For over two and a half centuries, this colonial saltbox has stood at the intersection of a mill pond and river flowing out to Long Island Sound from the once-busy coastal Greenwich village of Cos Cob, Connecticut. From this strategic spot, it witnessed the struggle for American independence and the birth of a new nation.
Bush-Holley House was built in stages beginning 1728–1730 with a one-room, two-story structure on a hilltop overlooking the harbor, a prime spot to load and unload cargo for the New York trade. A few years later the main “salt box” house was built and, in 1738, Justus Bush (originally Bosch), a wealthy Dutch Greenwich farmer and town selectman, purchased but did not occupy it. Justus Bush’s son David Bush (b. 1733) became owner after his father’s death, and between 1755 and 1777, having gained rights from the Town of Greenwich to build and operate a tide mill, he made significant changes in the refined Georgian style, fitting his important status in the town. He joined the two buildings to create a new entrance hall, installed floor-to-ceiling wood paneling in the parlor and parlor chamber, and attached a two-story outbuilding to create a “back kitchen” wing.
His household continued to expand when in 1777, then a widower, he married his sister-in-law, Sarah Scudder Isaacs (b. 1742), adding five of her six children to his five, and fathering five more before his death in 1797. The inventory of his household included 10 enslaved adults and children, making him the largest slave-owner in town.
David Bush’s son, Justus Luke Bush, inherited the town rights to operate the mill and built a new storehouse next to the main house in 1805 when he was able to buy out his brother Ralph Isaac Bush’s share of his father’s estate. This building later became the Cos Cob post office and is now the site of the historical society’s administrative offices.
Bush-Holley House first became a boarding house after it passed out of the Bush family in 1848. The addition of new windows and the second-story porch made it an attractive setting for views of the harbor. Josephine and Edward Holley operated it as a boarding house for artists and writers beginning in 1882 and passed it to their daughter Constant Holley following her marriage to the artist Elmer MacRae in 1900. Other buildings on the property include a barn and wash house, dating to the second half of the 19th century.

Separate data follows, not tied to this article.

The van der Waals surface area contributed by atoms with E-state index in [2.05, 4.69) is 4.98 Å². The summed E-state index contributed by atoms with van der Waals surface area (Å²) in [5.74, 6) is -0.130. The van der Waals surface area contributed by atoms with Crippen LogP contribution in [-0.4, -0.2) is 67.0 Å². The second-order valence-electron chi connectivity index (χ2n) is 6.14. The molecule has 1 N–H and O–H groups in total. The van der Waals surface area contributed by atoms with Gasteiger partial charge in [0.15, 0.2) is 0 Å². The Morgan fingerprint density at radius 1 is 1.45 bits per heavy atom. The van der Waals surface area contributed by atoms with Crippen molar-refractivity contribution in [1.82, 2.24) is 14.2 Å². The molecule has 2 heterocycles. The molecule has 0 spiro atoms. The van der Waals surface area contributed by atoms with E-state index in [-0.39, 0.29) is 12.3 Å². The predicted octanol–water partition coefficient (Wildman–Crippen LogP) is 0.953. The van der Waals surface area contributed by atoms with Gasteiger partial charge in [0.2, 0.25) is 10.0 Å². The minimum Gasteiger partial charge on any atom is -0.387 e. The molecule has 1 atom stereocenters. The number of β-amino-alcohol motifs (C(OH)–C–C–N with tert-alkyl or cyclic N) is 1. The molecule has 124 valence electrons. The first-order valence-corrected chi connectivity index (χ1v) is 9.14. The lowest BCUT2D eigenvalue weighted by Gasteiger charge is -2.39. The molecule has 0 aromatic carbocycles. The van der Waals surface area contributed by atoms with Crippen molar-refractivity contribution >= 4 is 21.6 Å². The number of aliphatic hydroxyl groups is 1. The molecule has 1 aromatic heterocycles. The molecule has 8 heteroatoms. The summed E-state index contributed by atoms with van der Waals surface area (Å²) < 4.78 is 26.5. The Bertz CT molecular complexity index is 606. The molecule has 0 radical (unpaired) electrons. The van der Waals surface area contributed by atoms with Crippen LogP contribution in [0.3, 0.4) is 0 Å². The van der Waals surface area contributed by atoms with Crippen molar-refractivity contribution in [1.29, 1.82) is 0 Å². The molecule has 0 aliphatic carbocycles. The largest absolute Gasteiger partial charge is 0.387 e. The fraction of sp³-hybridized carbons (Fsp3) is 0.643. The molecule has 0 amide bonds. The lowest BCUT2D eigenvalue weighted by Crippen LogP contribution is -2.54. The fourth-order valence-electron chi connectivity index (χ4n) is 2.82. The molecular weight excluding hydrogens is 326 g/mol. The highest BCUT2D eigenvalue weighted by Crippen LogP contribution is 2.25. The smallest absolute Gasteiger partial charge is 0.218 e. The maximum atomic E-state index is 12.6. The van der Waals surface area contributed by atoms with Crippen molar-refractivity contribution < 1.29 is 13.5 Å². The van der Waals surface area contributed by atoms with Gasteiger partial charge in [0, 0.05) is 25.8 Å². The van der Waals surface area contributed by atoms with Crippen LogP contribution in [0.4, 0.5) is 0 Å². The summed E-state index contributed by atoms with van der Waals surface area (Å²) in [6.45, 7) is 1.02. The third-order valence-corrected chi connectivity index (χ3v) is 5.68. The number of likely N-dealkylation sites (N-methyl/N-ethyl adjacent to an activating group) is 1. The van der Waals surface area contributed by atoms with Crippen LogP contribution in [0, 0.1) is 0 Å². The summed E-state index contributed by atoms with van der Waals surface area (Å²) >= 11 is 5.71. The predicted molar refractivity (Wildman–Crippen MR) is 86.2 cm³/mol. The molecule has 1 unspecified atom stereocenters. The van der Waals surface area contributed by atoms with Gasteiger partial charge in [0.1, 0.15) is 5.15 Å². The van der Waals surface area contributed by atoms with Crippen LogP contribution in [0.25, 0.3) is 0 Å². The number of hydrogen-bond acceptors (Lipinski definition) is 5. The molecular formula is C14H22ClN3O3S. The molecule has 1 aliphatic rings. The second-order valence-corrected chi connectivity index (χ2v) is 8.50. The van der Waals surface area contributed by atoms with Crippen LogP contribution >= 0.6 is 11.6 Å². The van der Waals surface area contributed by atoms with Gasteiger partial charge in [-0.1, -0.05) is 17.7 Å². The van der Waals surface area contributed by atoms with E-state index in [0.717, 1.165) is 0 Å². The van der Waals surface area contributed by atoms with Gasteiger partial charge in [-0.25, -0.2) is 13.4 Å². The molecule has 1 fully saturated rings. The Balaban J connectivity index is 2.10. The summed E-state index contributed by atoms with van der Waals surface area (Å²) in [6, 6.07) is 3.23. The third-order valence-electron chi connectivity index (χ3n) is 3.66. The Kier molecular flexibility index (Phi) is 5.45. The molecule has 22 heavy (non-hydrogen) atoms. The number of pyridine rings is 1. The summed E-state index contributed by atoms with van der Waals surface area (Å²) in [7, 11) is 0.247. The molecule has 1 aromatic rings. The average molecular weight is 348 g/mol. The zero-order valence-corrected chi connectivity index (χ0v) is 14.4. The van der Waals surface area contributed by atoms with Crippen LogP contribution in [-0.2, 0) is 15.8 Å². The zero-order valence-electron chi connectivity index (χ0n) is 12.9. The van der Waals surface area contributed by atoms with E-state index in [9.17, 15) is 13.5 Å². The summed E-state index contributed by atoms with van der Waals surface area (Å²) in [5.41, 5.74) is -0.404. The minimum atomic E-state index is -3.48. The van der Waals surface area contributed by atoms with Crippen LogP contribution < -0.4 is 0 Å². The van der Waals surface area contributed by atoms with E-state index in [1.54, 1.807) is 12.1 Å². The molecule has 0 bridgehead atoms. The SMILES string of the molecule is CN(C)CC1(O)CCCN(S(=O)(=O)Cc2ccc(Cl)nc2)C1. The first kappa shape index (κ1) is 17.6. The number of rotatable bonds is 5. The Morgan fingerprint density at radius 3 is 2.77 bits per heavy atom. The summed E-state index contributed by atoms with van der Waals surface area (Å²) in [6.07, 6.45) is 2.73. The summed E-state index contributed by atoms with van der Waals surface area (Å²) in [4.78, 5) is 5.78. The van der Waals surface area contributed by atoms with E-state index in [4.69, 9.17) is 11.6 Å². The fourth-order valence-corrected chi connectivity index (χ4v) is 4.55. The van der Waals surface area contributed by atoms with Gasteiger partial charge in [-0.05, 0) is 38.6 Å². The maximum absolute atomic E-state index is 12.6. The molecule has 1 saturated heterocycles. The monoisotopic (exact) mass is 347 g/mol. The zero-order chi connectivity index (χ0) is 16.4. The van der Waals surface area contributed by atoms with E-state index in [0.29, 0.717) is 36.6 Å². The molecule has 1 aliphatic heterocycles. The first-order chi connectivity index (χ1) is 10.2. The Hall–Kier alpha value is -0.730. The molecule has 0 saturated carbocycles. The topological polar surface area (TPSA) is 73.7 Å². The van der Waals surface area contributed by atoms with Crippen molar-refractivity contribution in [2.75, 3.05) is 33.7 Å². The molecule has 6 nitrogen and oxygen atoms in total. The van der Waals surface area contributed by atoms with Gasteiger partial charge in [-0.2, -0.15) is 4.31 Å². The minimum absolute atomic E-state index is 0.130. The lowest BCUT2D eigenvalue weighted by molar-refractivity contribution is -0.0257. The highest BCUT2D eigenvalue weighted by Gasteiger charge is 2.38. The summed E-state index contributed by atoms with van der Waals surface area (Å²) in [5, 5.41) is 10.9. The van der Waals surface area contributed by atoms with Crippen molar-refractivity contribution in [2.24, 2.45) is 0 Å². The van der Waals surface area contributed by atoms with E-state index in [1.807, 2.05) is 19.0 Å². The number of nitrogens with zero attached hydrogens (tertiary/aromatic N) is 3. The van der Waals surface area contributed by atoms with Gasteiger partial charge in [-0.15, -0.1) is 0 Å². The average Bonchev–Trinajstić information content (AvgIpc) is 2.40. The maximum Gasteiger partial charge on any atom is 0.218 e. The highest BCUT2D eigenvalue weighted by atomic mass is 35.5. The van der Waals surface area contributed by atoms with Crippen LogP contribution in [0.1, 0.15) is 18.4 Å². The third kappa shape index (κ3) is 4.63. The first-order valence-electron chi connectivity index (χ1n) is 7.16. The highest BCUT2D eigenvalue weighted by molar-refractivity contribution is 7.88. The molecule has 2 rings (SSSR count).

The Historical Society of the Town of Greenwich purchased the house in 1957 from the widow Constant Holley MacRae and first opened it as a museum in 1958. Bush-Holley House was designated a National Historic Landmark in 1991 by the National Park Service. In 2005, the historical society was accredited by the American Alliance of Museums.
Bush-Holley House Museum presents visitors with two distinct time periods: the New Nation (1790–1825) and the Cos Cob Art Colony (1890–1920). Eight evocative, well-documented rooms tell a story of change over time, while the historic buildings, landscape and gardens evoke the turn of the twentieth century when Cos Cob became the first art colony in Connecticut, a cradle of American Impressionism.
Explore the Bush-Holley House through the Eras
The “New Nation,” 1790–1825, refers to the era following the American Revolution when our country was literally a new nation. This was a transitional period for the new states and specifically the Cos Cob household of David Bush and his family.
As early as 1870, Greenwich, with its busy harbors, tidal marshes, winding rivers and wooded streams, rocky pastures and stone fences began attracting artists looking for landscapes. Many of these artists painted on the Stanwich Road property owned by Josephine and Edward Holly where they ran the Holley Farm and boarding house
From the early 1890s until the 1920s the Holley House was the gathering place for a group of artists and writers who were members of what became known as the Cos Cob Art Colony, the first Impressionist art colony in Connecticut. Among the early members were Childe Hassam, Ernest Lawson, Theodore Robinson, John Henry Twachtman and J. Alden Weir.
Tour the Bush-Holley House